One last thing of importance is to only grind the amount of beans you are using for your brewing session so don’t go and buy a bag of whole beans just to grind the whole bag in one go. You want to keep that good stuff as fresh as possible! Also worth noting, I try not to buy or use coffee over a month old as it just starts to lose some of its flavors making for a less enjoyable cup of bean juice. 1:16 is typically my ratio for a Pour Over while a French Press I will opt for 1:15 most of the time. but this is something that can be experimented with so do let me know in the comments if you give this a try or have any other coffee-related questions.
The intent of this article is to celebrate and examine just how similar this process is to one that’s near and dear to the film community’s hearts and in no way a promotion of the somewhat cliche idea that good coffee and pretentiousness need to go hand in hand. There’s something special and tangible about taking the tech out and manually orchestrating every step of the process to achieve a given result whether it be hanging a roll of film to dry or staring out your window on a winter morning and taking that first sip. There’s not much I could say about film developing equipment that isn’t already in the hive mind of this site so I will just conclude by saying, developing color film is like brewing tea…most of the time, just not for me.
Thanks as always to Hamish, this is my second article (first here) on 35mmc and I really appreciate this amazing platform. I hope you enjoyed some of my philosophical ramblings/coffee knowledge and hopefully I might have inspired someone to give manual coffee brewing at home a try! It’s not any more intimidating than developing film and it feels good to be a part of the process from start to finish. Happy sipping and shooting! One last shout out to my favorite barista Jared Dennison and Wonderstate Coffee for letting me shoot some photos around their beautiful facility and if anyone is interested, order some delicious coffee from them here (not an affiliate link). I am happy to recommend my favorites!
To follow my photography, visit codyallenphoto.com
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27 thoughts on “A Tale of Two Processes – Quality Coffee and Film Photography – by Cody Allen”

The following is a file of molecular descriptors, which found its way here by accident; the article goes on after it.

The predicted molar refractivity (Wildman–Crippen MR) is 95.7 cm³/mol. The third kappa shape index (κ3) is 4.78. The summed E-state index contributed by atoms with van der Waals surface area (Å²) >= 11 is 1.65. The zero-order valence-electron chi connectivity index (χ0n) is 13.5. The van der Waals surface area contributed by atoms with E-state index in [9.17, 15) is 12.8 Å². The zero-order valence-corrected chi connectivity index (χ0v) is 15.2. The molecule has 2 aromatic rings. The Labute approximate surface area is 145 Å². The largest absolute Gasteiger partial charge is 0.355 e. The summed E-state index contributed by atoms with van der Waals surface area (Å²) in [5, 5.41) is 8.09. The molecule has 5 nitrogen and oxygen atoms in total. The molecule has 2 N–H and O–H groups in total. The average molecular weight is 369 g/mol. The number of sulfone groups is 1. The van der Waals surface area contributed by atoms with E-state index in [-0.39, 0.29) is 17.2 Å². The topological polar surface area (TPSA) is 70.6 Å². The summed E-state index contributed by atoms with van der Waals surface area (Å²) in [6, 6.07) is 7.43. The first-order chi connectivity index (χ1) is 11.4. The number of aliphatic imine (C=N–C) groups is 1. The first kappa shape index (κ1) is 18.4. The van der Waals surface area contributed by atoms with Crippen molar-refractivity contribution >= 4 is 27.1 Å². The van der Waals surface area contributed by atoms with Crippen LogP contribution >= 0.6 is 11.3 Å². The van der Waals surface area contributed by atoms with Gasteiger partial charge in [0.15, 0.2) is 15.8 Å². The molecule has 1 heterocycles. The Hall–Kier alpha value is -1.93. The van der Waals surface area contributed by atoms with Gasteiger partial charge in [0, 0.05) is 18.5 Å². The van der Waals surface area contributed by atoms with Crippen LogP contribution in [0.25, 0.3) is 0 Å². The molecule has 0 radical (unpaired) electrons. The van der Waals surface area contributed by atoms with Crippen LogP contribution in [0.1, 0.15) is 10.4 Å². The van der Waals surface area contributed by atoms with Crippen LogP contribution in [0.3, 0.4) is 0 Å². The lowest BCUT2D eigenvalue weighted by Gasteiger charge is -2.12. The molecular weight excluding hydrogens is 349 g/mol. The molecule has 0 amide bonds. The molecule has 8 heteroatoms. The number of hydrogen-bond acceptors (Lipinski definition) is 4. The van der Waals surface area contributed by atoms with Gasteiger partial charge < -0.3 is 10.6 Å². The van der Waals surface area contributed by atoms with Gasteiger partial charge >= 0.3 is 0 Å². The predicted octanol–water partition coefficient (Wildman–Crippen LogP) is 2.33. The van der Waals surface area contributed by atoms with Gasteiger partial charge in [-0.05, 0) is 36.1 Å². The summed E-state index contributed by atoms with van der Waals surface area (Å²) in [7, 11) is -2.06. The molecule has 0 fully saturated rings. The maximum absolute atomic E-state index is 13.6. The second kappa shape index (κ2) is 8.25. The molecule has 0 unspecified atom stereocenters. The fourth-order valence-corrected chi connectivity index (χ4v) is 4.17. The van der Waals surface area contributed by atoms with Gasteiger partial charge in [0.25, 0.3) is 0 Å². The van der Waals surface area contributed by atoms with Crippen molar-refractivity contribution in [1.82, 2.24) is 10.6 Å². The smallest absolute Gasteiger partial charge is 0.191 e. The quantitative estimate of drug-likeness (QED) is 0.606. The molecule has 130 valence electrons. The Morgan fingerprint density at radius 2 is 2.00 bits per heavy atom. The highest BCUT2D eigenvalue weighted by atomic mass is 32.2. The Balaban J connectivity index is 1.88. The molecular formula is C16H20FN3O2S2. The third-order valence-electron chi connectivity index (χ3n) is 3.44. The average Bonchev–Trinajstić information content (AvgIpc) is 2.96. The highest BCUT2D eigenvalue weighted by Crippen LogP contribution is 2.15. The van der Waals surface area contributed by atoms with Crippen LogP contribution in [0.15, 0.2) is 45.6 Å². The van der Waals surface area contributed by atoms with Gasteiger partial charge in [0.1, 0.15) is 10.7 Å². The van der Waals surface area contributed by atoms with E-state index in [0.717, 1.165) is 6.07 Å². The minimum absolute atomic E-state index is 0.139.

Great article. Coffee shop looks great and images were excellent.
Thanks a lot for reading Kevin!
… but have you ever tried developing your film in coffee?
Actually, that is what I thought this article would be about : ) some wisdom on the different developing film using various coffee concoctions. If you’re not adverse to “wasting” coffee, give it a go and let us know.
An entertaining article nevertheless, thanks.
Much appreciated Ray. I had a feeling this question would come up and my thought was that there’s a wealth of info already out there as well as articles detailing developing with cafenol etc so this was a different take. Appreciate the kind words! I may have to experiment developing with some of my local coffee for a followup…I believe the challenge will be whether it can be ground fine enough to simulate a similar substrate to that of instant coffee which is usually used from what I understand.
Living within 5 minutes of the Wonderstate Coffee facility and having attended photography school (50 plus years ago) gave me great appreciation for your article. Your comparison of film and coffee was spot on. I certainly knew film and processing having done it by hand as well as operating huge film processing machines. Not being a coffee drinker I had no clue about the science behind that, and it is a true science. My wife is the coffee drinker in our house and she took me with on a Saturday morning tour and seminar at the Kickapoo Coffee facility (now Wonderstate Coffee) and it really opened my eyes how complex it can be to get a really good cup of coffee. Anyway I loved your article and photos and will look forward too more.
John, thank you for the kind words! It’s wild to think there’s anyone living so close to me that also shoots film or did you stumble onto this article by chance? Curious what you shoot with now and hopefully I see you around! I frequently walk around the local small-towns trying to capture the odd and banal.